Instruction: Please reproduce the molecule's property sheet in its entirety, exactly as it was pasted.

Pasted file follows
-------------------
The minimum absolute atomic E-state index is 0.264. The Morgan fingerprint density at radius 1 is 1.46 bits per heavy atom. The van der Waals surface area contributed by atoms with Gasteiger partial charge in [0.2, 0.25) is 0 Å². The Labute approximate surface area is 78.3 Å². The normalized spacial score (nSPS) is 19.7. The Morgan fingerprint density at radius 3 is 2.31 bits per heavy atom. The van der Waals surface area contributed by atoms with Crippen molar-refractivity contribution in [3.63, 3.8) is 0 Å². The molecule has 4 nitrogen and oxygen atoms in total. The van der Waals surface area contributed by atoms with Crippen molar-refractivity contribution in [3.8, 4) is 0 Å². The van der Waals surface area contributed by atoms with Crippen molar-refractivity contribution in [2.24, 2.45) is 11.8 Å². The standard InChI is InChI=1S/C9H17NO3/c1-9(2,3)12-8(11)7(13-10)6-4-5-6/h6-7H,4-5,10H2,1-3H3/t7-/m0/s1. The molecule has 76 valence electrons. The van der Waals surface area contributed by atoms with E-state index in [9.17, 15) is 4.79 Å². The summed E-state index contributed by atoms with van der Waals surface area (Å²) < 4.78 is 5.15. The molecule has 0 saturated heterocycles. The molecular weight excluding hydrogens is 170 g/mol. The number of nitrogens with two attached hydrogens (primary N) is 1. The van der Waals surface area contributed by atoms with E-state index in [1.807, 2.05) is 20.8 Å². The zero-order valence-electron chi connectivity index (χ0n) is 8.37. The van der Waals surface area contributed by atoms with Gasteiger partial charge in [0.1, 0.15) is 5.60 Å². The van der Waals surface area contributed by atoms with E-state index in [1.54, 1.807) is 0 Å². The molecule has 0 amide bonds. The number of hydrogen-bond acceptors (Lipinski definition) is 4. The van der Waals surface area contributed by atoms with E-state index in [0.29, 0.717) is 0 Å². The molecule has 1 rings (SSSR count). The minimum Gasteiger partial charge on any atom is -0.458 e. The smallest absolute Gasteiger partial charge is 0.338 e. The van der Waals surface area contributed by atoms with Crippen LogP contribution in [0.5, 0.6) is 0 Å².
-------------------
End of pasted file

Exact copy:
The minimum absolute atomic E-state index is 0.264. The Morgan fingerprint density at radius 1 is 1.46 bits per heavy atom. The van der Waals surface area contributed by atoms with Gasteiger partial charge in [0.2, 0.25) is 0 Å². The Labute approximate surface area is 78.3 Å². The normalized spacial score (nSPS) is 19.7. The Morgan fingerprint density at radius 3 is 2.31 bits per heavy atom. The van der Waals surface area contributed by atoms with Crippen molar-refractivity contribution in [3.63, 3.8) is 0 Å². The molecule has 4 nitrogen and oxygen atoms in total. The van der Waals surface area contributed by atoms with Crippen molar-refractivity contribution in [3.8, 4) is 0 Å². The van der Waals surface area contributed by atoms with Crippen molar-refractivity contribution in [2.24, 2.45) is 11.8 Å². The standard InChI is InChI=1S/C9H17NO3/c1-9(2,3)12-8(11)7(13-10)6-4-5-6/h6-7H,4-5,10H2,1-3H3/t7-/m0/s1. The molecule has 76 valence electrons. The van der Waals surface area contributed by atoms with E-state index in [9.17, 15) is 4.79 Å². The summed E-state index contributed by atoms with van der Waals surface area (Å²) < 4.78 is 5.15. The molecule has 0 saturated heterocycles. The molecular weight excluding hydrogens is 170 g/mol. The number of nitrogens with two attached hydrogens (primary N) is 1. The van der Waals surface area contributed by atoms with E-state index in [1.807, 2.05) is 20.8 Å². The zero-order valence-electron chi connectivity index (χ0n) is 8.37. The van der Waals surface area contributed by atoms with Gasteiger partial charge in [0.1, 0.15) is 5.60 Å². The van der Waals surface area contributed by atoms with E-state index in [1.54, 1.807) is 0 Å². The molecule has 0 amide bonds. The number of hydrogen-bond acceptors (Lipinski definition) is 4. The van der Waals surface area contributed by atoms with E-state index in [0.29, 0.717) is 0 Å². The molecule has 1 rings (SSSR count). The minimum Gasteiger partial charge on any atom is -0.458 e. The smallest absolute Gasteiger partial charge is 0.338 e. The van der Waals surface area contributed by atoms with Crippen LogP contribution in [0.5, 0.6) is 0 Å².